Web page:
Groundbreaking Food Gardens: 73 Plans That Will Change the Way You Grow Your Garden by Niki Jabbour
If you’ve been anywhere near the gardening section of any book store, then you have surely seen (or already own) Niki Jabbour’s popular book The Year Round Vegetable Gardener (Storey, 2011). Or perhaps you’re a devout listener of her radio show, The Weekend Gardener. Whether you’re already a fan (or are about to become one), you’re in for a treat because Niki has done it again.
This time it looks as if she invited seventy-two of her closest friends over for Sunday brunch and gathered up some of the gardening thoughts that spilled out over their orange juice and French toast. Only we’re pretty sure that Niki pulled the old switch-a-roo with the OJ and replaced it with mimosas. How else could she get every single one of these (seventy-two) garden geeks to also sketch out designs on the back of the napkins?
In any case Groundbreaking Food Gardens: 73 Plans That Will Change the Way You Grow Your Garden (Storey, 2014) is loaded with innovative ideas and garden inspiration that includes chickens, bees, bugs, microbes, pollinators, squares, circles, knots, wildlife, kids, sun, shade, front yards, backyards, hillsides, walls, rooftops, summer, winter, upcycle, recycle, communities, trucks, gutters, cocktails (booze, ya’ll) — and everything in between.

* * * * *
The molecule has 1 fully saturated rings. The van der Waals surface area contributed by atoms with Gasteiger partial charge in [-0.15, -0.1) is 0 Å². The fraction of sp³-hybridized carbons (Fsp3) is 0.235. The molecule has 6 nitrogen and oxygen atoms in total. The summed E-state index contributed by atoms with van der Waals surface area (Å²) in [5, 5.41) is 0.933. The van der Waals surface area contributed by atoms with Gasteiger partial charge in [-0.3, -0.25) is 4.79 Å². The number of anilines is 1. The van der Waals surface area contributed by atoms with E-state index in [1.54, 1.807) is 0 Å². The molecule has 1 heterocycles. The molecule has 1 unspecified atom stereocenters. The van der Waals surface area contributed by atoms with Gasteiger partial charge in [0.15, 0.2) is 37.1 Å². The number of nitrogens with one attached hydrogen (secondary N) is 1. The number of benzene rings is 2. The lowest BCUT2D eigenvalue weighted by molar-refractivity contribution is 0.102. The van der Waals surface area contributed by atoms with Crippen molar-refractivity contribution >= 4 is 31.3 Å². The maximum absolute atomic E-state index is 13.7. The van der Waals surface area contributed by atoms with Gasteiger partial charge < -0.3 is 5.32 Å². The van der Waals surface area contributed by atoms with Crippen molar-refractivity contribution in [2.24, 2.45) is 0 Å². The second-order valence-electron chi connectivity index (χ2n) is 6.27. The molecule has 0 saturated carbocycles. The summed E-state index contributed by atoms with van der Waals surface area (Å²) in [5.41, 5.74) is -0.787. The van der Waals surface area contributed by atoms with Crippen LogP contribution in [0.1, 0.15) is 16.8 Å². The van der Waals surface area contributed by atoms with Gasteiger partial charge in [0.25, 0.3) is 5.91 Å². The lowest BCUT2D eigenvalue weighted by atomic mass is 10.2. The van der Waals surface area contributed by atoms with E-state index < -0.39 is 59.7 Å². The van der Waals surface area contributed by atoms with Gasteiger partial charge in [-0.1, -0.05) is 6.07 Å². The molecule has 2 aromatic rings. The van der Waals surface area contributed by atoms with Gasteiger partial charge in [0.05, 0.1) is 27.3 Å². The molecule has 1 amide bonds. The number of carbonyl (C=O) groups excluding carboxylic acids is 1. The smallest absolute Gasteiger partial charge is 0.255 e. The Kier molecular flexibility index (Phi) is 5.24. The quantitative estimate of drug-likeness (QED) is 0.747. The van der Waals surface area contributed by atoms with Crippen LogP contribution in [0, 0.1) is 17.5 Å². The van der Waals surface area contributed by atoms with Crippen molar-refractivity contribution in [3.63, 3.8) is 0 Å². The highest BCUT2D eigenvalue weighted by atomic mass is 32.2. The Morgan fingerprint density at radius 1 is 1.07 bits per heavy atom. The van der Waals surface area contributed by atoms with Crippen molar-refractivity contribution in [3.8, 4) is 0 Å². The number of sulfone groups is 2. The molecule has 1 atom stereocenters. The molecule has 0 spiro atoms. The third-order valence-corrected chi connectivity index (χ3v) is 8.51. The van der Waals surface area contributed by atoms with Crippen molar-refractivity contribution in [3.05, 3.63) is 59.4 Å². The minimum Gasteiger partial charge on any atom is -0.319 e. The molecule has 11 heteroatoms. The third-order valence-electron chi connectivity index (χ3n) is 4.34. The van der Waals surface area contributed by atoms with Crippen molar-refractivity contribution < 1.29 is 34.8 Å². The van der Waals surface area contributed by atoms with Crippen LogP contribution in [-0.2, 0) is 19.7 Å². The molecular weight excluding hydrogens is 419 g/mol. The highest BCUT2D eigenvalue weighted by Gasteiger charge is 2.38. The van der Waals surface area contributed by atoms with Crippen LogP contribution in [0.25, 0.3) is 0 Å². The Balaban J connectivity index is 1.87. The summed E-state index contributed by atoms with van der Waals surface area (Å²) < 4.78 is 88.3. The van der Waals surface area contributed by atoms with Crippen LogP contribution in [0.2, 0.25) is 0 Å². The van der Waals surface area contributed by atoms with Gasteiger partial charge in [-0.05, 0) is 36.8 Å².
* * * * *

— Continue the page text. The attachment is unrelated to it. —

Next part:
Full disclosure: yours truly just happens to have a garden plan inside these pages. However, I am fully prepared to copy Jessie Bloom’s “Eggs & Everything” garden design down to the T bar trellis system for berries. I’m always looking for great ways to keep my hens near my veggie gardens, yet out of them because my feathered friends — no matter how adorably dressed — also happen to be garden-plowing beasts.
Of course, I probably won’t even try to resist Teresa O’ Connor’s “Founding Father’s Garden” plans. They’re complete with heritage varieties that were grown in Thomas Jefferson’s Monticello and George Washington’s Mount Vernon gardens.
Being of Italian decent, I see no point in even pretending to resist Doug Oster’s “Italian Heritage Garden” design. A couple of things in Doug’s plan really make it a stand out for me: the bee hive (which I find oh-so-necessary in any garden) and the unique tomato staking technique that he learned in Italy.
Oh wait! I can’t forget to make room for “Garden Squares for Kids” by Karen Liebreich and Jutta Wagner. You know, just for the grand babies…
Groundbreaking Food Gardens: 73 Plans That Will Change the Way You Grow Your Garden
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